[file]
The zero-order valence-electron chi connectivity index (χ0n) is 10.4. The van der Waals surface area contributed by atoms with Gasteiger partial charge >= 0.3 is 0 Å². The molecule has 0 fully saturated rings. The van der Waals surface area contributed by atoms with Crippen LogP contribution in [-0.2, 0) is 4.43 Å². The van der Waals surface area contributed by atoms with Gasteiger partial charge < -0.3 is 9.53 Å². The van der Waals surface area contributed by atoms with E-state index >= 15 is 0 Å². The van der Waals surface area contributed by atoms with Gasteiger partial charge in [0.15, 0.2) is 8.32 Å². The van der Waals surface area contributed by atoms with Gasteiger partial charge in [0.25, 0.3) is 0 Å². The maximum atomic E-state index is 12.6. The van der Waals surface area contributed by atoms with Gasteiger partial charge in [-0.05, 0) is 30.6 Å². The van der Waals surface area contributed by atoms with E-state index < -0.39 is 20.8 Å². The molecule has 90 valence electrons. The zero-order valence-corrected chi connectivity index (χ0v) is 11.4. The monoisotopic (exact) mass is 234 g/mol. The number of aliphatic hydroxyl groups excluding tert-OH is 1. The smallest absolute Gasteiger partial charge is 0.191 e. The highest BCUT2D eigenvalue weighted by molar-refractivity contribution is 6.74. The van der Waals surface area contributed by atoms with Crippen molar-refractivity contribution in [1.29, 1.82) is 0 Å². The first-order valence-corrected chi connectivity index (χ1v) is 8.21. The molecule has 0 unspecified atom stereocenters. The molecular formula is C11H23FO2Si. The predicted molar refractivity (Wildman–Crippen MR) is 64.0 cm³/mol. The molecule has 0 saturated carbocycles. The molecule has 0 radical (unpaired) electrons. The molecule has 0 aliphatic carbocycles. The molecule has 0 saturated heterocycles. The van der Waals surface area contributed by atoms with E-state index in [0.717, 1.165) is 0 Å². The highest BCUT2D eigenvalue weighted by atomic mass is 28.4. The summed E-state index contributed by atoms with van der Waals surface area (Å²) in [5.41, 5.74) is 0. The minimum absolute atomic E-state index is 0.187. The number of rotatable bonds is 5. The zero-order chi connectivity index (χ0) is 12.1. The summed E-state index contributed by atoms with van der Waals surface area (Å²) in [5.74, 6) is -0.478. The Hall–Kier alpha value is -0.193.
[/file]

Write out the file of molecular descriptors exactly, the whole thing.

The zero-order valence-electron chi connectivity index (χ0n) is 10.4. The van der Waals surface area contributed by atoms with Gasteiger partial charge >= 0.3 is 0 Å². The molecule has 0 fully saturated rings. The van der Waals surface area contributed by atoms with Crippen LogP contribution in [-0.2, 0) is 4.43 Å². The van der Waals surface area contributed by atoms with Gasteiger partial charge < -0.3 is 9.53 Å². The van der Waals surface area contributed by atoms with E-state index >= 15 is 0 Å². The van der Waals surface area contributed by atoms with Gasteiger partial charge in [0.15, 0.2) is 8.32 Å². The van der Waals surface area contributed by atoms with Gasteiger partial charge in [0.25, 0.3) is 0 Å². The maximum atomic E-state index is 12.6. The van der Waals surface area contributed by atoms with Gasteiger partial charge in [-0.05, 0) is 30.6 Å². The van der Waals surface area contributed by atoms with E-state index < -0.39 is 20.8 Å². The molecule has 90 valence electrons. The zero-order valence-corrected chi connectivity index (χ0v) is 11.4. The monoisotopic (exact) mass is 234 g/mol. The number of aliphatic hydroxyl groups excluding tert-OH is 1. The smallest absolute Gasteiger partial charge is 0.191 e. The highest BCUT2D eigenvalue weighted by molar-refractivity contribution is 6.74. The van der Waals surface area contributed by atoms with Crippen molar-refractivity contribution in [1.29, 1.82) is 0 Å². The first-order valence-corrected chi connectivity index (χ1v) is 8.21. The molecule has 0 unspecified atom stereocenters. The molecular formula is C11H23FO2Si. The predicted molar refractivity (Wildman–Crippen MR) is 64.0 cm³/mol. The molecule has 0 saturated carbocycles. The molecule has 0 radical (unpaired) electrons. The molecule has 0 aliphatic carbocycles. The molecule has 0 saturated heterocycles. The van der Waals surface area contributed by atoms with E-state index in [0.717, 1.165) is 0 Å². The highest BCUT2D eigenvalue weighted by atomic mass is 28.4. The summed E-state index contributed by atoms with van der Waals surface area (Å²) in [5.41, 5.74) is 0. The minimum absolute atomic E-state index is 0.187. The number of rotatable bonds is 5. The zero-order chi connectivity index (χ0) is 12.1. The summed E-state index contributed by atoms with van der Waals surface area (Å²) in [5.74, 6) is -0.478. The Hall–Kier alpha value is -0.193.